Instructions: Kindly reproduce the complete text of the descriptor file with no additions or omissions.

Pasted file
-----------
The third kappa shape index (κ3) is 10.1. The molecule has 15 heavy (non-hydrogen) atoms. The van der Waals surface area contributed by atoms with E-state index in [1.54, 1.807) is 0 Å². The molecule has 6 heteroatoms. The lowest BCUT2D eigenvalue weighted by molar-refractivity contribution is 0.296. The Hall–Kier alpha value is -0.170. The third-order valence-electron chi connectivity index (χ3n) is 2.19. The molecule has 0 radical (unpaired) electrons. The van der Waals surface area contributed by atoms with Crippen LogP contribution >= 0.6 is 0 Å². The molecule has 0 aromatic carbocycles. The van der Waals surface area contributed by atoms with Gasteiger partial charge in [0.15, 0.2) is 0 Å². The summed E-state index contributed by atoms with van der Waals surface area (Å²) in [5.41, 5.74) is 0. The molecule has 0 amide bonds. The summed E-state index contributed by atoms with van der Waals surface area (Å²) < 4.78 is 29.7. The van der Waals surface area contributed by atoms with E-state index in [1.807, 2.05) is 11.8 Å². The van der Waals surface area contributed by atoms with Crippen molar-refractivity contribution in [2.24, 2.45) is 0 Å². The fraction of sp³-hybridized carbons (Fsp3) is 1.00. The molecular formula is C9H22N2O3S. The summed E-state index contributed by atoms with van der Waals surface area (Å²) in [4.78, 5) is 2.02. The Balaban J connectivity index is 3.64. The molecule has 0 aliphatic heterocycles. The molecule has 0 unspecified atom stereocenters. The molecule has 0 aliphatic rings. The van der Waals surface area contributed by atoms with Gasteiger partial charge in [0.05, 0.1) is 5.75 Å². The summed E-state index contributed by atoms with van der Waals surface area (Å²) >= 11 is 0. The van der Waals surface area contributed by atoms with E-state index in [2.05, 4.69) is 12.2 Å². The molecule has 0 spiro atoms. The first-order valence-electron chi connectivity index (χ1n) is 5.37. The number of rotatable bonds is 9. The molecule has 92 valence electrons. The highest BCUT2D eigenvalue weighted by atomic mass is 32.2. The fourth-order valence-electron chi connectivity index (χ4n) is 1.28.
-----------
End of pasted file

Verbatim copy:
The third kappa shape index (κ3) is 10.1. The molecule has 15 heavy (non-hydrogen) atoms. The van der Waals surface area contributed by atoms with E-state index in [1.54, 1.807) is 0 Å². The molecule has 6 heteroatoms. The lowest BCUT2D eigenvalue weighted by molar-refractivity contribution is 0.296. The Hall–Kier alpha value is -0.170. The third-order valence-electron chi connectivity index (χ3n) is 2.19. The molecule has 0 radical (unpaired) electrons. The van der Waals surface area contributed by atoms with Crippen LogP contribution >= 0.6 is 0 Å². The molecule has 0 aromatic carbocycles. The van der Waals surface area contributed by atoms with Gasteiger partial charge in [0.15, 0.2) is 0 Å². The summed E-state index contributed by atoms with van der Waals surface area (Å²) in [5.41, 5.74) is 0. The molecule has 0 amide bonds. The summed E-state index contributed by atoms with van der Waals surface area (Å²) < 4.78 is 29.7. The van der Waals surface area contributed by atoms with E-state index in [1.807, 2.05) is 11.8 Å². The van der Waals surface area contributed by atoms with Crippen molar-refractivity contribution in [2.24, 2.45) is 0 Å². The fraction of sp³-hybridized carbons (Fsp3) is 1.00. The molecular formula is C9H22N2O3S. The summed E-state index contributed by atoms with van der Waals surface area (Å²) in [4.78, 5) is 2.02. The Balaban J connectivity index is 3.64. The molecule has 0 aliphatic heterocycles. The molecule has 0 unspecified atom stereocenters. The molecule has 0 aliphatic rings. The van der Waals surface area contributed by atoms with Gasteiger partial charge in [0.05, 0.1) is 5.75 Å². The summed E-state index contributed by atoms with van der Waals surface area (Å²) >= 11 is 0. The van der Waals surface area contributed by atoms with E-state index in [2.05, 4.69) is 12.2 Å². The molecule has 0 spiro atoms. The first-order valence-electron chi connectivity index (χ1n) is 5.37. The number of rotatable bonds is 9. The molecule has 92 valence electrons. The highest BCUT2D eigenvalue weighted by atomic mass is 32.2. The fourth-order valence-electron chi connectivity index (χ4n) is 1.28.